Weekly Programming Challenge #16
Back in week #6 we tackled the Perlin Noise function and made some nifty effects. It shouldn’t be a surprise to learn that there are other ways to accomplish a similar thing, and this week we’ll be looking at one of them: the Midpoint Displacement Algorithm.
But first, let’s review week #15…
Week #15 Recap
For the 15th weekly programming challenge, we implemented a turtle graphics system.
Our participants for week #15 were:
- Martin Moberg, with an implementation in ClojureScript that nailed normal mode, as well as four hard mode conditions: colors, line styles, line widths, and an interactive interface. That’s five points! Check out his code here: https://github.com/indifferen7/weekly-challenges/tree/master/turtle, and his demo here: http://casualsemantics.se/turtle/.
- Jeff Erlandsson, who wrote his submission in Elm and got normal mode, plus the following hard mode conditions: color, line width, push/pop, and scaling, for a total of five points! His code is here: https://github.com/erljef/weekly-challenges/tree/master/week-15, with an online (but not interactive) demo here: https://erljef.github.io/weekly-challenges/week-15/.
Great work! My own submission is in Ruby, here: https://github.com/jamis/weekly-challenges/tree/master/015-turtle-graphics. It implements normal mode, as well as colors and push/pop, for a total of three points.
Great work, everyone. Let’s see what week #16 brings!
Weekly Challenge #16
The midpoint displacement algorithm generates a fractal by recursively moving the midpoint of some space. It’s easiest to explain in two dimensions (on a line).
- Start with a line between two points on the x-axis.
- Find the midpoint.
- Offset it some distance along the y-axis.
- Repeat (recursively) for the line segments to the left and right of the midpoint.
- Continue until the distance between the points is smaller than the size of pixel, and you’re done.
Visually, it looks like this:
In practice, you’ll start with some maximum distance that the point may be offset, and that maximum will decrease at each step. The above image started with a maximum offset of 50 pixels, which decreased by half at each step (25 pixels at step 2, 12.5 pixels at step 3, etc.).
For normal mode (and one point), mutate a 2D line using the midpoint displacement algorithm, as described above. Your program should:
- Accept an argument specifying the maximum initial offset to use when displacing the midpoint.
- Accept an argument specifying how quickly the offset should “fall off”, defaulting to 0.5. (Each step will multiply the maximum offset by this fall-off value to determine the maximum offset for the next step.)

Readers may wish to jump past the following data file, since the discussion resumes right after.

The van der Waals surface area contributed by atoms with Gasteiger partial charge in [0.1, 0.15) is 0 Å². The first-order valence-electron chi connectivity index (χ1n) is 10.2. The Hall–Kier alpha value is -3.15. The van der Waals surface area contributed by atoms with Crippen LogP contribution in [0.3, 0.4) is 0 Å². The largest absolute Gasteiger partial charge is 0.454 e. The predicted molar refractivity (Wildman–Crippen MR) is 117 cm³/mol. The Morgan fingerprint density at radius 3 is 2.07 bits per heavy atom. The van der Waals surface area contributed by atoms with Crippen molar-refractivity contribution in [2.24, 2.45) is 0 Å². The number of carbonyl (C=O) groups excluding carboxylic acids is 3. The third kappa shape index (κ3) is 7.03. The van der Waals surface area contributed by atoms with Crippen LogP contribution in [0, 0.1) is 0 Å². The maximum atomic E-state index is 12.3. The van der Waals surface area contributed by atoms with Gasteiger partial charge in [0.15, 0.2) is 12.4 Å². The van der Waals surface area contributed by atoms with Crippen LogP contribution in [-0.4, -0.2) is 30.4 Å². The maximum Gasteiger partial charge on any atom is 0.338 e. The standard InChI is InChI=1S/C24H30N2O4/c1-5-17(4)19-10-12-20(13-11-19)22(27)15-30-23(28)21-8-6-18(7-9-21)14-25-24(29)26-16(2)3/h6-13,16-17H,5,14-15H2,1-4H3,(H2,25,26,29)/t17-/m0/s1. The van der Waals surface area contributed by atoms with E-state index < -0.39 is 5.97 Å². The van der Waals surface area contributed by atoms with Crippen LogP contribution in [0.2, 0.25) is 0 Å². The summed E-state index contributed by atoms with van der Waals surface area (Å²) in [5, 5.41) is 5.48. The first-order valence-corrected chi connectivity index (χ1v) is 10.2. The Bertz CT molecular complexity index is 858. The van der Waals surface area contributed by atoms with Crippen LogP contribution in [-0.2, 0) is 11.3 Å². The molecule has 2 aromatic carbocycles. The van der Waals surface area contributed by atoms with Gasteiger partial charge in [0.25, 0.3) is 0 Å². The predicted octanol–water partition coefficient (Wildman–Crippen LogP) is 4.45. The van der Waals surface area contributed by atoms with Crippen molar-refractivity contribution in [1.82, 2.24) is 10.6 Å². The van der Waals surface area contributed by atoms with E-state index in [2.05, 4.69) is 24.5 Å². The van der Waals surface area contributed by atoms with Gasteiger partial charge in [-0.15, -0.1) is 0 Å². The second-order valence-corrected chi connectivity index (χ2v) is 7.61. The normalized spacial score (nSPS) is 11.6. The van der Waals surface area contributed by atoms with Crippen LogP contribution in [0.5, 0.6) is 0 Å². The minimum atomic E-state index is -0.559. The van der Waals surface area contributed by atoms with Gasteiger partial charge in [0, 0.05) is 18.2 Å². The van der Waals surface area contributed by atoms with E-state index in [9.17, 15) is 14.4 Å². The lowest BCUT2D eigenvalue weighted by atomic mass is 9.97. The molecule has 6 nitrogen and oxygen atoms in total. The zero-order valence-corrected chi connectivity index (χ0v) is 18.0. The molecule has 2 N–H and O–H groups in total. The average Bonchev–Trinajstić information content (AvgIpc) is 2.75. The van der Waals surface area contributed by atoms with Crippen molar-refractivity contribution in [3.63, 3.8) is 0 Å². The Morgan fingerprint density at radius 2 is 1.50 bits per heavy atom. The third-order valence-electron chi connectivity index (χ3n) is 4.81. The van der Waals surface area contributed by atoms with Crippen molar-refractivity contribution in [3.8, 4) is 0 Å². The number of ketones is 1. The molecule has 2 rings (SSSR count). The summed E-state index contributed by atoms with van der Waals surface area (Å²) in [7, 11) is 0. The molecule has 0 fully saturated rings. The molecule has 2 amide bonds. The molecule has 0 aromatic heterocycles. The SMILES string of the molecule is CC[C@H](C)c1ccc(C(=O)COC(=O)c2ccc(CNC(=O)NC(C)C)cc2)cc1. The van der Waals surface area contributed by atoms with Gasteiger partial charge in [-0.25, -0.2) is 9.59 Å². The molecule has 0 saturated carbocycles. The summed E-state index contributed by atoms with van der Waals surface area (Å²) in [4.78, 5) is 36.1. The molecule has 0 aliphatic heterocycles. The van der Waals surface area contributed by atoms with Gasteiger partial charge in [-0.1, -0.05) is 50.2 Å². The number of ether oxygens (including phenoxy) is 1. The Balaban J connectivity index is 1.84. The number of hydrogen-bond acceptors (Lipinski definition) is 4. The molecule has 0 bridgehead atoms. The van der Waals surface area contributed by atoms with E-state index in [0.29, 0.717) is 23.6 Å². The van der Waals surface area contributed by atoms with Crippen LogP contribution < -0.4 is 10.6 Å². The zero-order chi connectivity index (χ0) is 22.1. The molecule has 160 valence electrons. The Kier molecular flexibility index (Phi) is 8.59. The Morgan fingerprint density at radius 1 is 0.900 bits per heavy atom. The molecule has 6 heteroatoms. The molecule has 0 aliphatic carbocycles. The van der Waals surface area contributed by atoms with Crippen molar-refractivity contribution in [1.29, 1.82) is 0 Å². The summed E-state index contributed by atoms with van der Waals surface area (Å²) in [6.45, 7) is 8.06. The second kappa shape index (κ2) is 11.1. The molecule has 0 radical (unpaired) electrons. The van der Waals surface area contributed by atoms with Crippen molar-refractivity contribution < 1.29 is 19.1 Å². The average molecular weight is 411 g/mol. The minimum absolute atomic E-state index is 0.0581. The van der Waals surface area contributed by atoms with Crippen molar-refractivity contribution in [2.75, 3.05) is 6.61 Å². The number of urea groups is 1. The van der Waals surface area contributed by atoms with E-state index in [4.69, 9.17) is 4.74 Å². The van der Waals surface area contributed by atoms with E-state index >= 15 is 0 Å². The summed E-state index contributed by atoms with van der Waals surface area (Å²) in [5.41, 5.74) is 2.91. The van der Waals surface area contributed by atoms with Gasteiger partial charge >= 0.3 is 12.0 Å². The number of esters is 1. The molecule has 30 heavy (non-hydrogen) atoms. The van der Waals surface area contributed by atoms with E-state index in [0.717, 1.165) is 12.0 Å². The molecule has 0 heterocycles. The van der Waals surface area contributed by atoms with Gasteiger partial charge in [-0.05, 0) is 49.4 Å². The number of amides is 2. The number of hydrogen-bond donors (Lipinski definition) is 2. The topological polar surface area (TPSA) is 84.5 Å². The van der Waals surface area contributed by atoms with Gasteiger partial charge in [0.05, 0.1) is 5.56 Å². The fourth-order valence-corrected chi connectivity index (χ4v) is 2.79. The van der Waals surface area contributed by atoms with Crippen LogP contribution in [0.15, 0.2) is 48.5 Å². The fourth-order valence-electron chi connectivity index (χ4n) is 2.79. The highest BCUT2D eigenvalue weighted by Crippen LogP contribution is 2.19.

- Produce an image of the resulting line.
For hard mode, be prepared to stretch yourself! Each of the following will give you one additional point:
- Modify your program to accept a list of points, describing line segments to initialize the algorithm with. In this way, you can begin with a rough outline of the shape of the final line. For an extra point, allow each initial line segment to specify it’s own normal direction (instead of assuming the y-axis), along which midpoints ought to be displaced. This will let you displace the boundaries of polygons, like triangles and hexagons!
- What happens if you displace the midpoint perpendicular to the current line segment, instead of simply displacing along the y-axis? Give it a try!
- Instead of a simple straight line, see if you can displace the boundary of a circle! Your program should accept the radius of the circle, in addition to the other two arguments.
- Implement the algorithm a second way. For example, if your first attempt was depth-first, try making it breadth-first instead, and vice-versa.
- Store the shape of the line at each intermediate step, and render them all, allowing you to see how the line evolves (kind of like the sequence of images above). This can be accomplished in various ways, but note that a depth-first implementation of the algorithm might make this option tricky!
- The midpoint displacement algorithm can be extended to three dimensions. The Diamond-Square algorithm is one such adaptation. Implement the Diamond-Square algorithm and draw the resulting 3D surface. (You may use an external program to render the surface if you want, like POV-Ray.) It may be easiest to render the surface as a 2D image, using shades of gray to indicate the height of each point. (You earn three points for tackling this option!)
Feel free to shoot for “surprise me” mode, too! It doesn’t have to be any harder than normal mode, but it ought to implement the challenge (either normal mode or hard mode) in some surprising, clever, or otherwise delightful way. See what you can come up with!
This challenge will run until Saturday, November 19th, at 12:00pm MST (19:00 UTC).
The deadline for this challenge has passed, but feel free to try your hand at it anyway! Go ahead and submit a link to your solution in the comments, anytime. For a full list of the last 16 challenges, see the Weekly Programming Challenges Recap.